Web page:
Thursday, May 22, 2008

requiem for a flux capacitor

Universal Studios Hollywood has been a major part of my life for as long as I can remember. As a small child, my parents would take me to the theme park to play on "Fievel's Playground" where I could slide down a giant banana peel or crawl around on oversized thread spools. In high school, my dad and I would take our annual passes to the park every day after school and ride the studio tram tour at dusk, usually in Spanish or Japanese. In the fall, the hillside deer walk up to the trams curiously, which is such a lovely way to relax after the King Kong and Jaws attacks.

My strongest memories of USH take place in stationary bicycles and DeLoreans. As a roller-coaster pansy to this day, the gentle swooshes of the E.T. ride and the mild jostles of the Back to the Future ride were always just the right amount of thrill for me to handle. It was always such a treat to walk through the fake-pine-scented forest, sit in the middle of the front row of E.T., just behind the fake light-up creature that would pop up intermittently, and then hear his robotic voice read off my fake name (Julio) at the end of the ride. Even more than that, I feared that evil Biff would win in the end, so I sat in that DeLorean time machine through volcanoes, T-Rex snack attacks, and horrible puns, knowing that I had lifelong crush Michael J. Fox by my side.

When the E.T. ride left, I was mildly upset, but the Mummy ride coming in to replace it promised to be as exciting as the recent Jurassic Park addition (and even the T2:3D show), which I was by then old enough to appreciate. In fact, the Mummy ride is currently my favorite ride at the park, and whenever I'm on my lunch break from work I do what I can to ride it a few times before I have to be back to the office. But when they got rid of Back to the Future, it hit me pretty hard. I wish I had the opportunity to ride it one more time, but I can understand why it's no longer fresh enough to be such a big attraction.

The Simpsons Ride opened to the public this past Saturday in its place, and I made the time to ride it yesterday. The design of the place is incredible. A garish cross-section of the Krustyland amusement park (with a gift shop that combines stylistic elements of a Kwik-E-Mart and the The Android's Dungeon & Baseball Card Shop), there are interesting things to see at every turn. Disappointingly, there is no "single rider" line as the Mummy and JP rides have, so the 50 minute wait was pretty lonely. However, the artwork and entertainment in the lines and holding areas of the ride are very impressive. TV screens that once played uber-'80s clips of Doc and Einstein and oh so many hijinks have been replaced by hi-def widescreens playing segments of the sixth season "Itchy & Scratchy Land" episode, interspersed with commercials from throughout the series (Canyonero, The Juice Loosener), and new clips of the world's favorite family at Krustyland made specifically for the ride. There is a brief segment joking about Doc Brown, the Institute of Future Technology, and Professor Frink, which I appreciated. The walls are painted with posters advertising different rides and exhibitions, giving us a taste of things to come.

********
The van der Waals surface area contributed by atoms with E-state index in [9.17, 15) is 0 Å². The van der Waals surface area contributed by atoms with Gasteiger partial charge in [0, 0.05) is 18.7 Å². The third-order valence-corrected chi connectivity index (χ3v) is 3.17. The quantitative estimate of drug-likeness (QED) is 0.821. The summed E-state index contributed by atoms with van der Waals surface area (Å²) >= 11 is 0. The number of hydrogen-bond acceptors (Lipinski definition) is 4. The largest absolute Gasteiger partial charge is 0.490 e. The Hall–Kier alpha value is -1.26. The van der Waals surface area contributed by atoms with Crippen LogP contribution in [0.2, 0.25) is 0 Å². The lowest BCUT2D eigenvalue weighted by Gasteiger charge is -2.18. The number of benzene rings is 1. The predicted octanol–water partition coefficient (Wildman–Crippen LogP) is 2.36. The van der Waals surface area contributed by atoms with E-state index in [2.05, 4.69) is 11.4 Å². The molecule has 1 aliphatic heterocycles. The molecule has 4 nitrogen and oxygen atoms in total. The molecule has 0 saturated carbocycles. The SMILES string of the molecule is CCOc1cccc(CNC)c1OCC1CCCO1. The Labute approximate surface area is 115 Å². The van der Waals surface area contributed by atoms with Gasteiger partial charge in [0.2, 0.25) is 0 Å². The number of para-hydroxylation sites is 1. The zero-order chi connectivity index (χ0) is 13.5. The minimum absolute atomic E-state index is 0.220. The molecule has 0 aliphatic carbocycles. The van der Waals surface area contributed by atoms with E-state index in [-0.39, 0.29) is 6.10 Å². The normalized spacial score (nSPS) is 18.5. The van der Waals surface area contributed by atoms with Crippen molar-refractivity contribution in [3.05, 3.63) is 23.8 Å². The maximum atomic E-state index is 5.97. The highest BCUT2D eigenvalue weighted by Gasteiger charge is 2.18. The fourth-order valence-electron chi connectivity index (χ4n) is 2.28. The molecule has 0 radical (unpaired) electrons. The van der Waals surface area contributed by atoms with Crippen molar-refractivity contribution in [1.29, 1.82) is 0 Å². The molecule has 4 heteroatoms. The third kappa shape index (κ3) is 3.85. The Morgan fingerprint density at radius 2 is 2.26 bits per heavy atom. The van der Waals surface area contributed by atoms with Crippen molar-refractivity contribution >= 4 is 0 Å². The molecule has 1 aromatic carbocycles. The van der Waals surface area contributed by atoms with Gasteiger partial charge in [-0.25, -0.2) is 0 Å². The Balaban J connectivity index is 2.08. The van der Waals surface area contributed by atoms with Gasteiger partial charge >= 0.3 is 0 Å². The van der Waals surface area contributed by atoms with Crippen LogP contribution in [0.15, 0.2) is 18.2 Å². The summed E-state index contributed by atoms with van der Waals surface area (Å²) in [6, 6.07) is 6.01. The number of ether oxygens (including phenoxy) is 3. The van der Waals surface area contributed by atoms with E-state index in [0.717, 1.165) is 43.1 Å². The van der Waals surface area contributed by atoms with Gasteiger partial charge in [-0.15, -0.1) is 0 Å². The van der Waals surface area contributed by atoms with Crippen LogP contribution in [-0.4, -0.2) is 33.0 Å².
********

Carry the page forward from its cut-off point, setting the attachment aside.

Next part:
The basic set-up of the ride is exactly the same as it was for Back to the Future. The building seems to have been only refurbished and repainted, as the blueprint of the place felt unchanged. Instead of hapless crash test dummies in the safety video, it's Itchy and Scratchy pretty much mimicking their movements. Even in the car, I felt like so little had been changed that I could expect to see McFly and friends, but once the visuals began, I was in awe. Also, among the Krustyland and Springfield locales there is another nice throwbac to BttF, as the Hill Valley town square makes a brief appearance!

According to the Inside NBCU internal website article about the ride, the image is twice as hi-def as a digital movie theater screen, and the projection is a 90 ft. diameter dome. I was craning my neck all over the place to try to take in as much as I could, but I don't think I'll appreciate all of the details of the animation for another 5 or 10 more rides. There are a couple of integrated water effects (de rigeur for all USH rides now, it seems), and the motion simulation is about as advanced as motion simulation has ever been. But if I'd been standing still and bone-dry, I think I still would have been staring open-mouthed at the scenes flying past me. Using 3-D animation technology which blew me away in the Homer³ segment of seventh season episode "Treehouse of Horror VI," the Simpsons artists have really outdone themselves this time. I can't wait til the lines speed up and I can ride it a few times in a row to get the full effect.

Upshot: One downside is that they take a picture of you and your fellow passengers in the most boring part of the ride, and then charge you $5.00 to email it to yourself. A plus is that the premise for the ride's story is way better than The Simpsons Movie's was.

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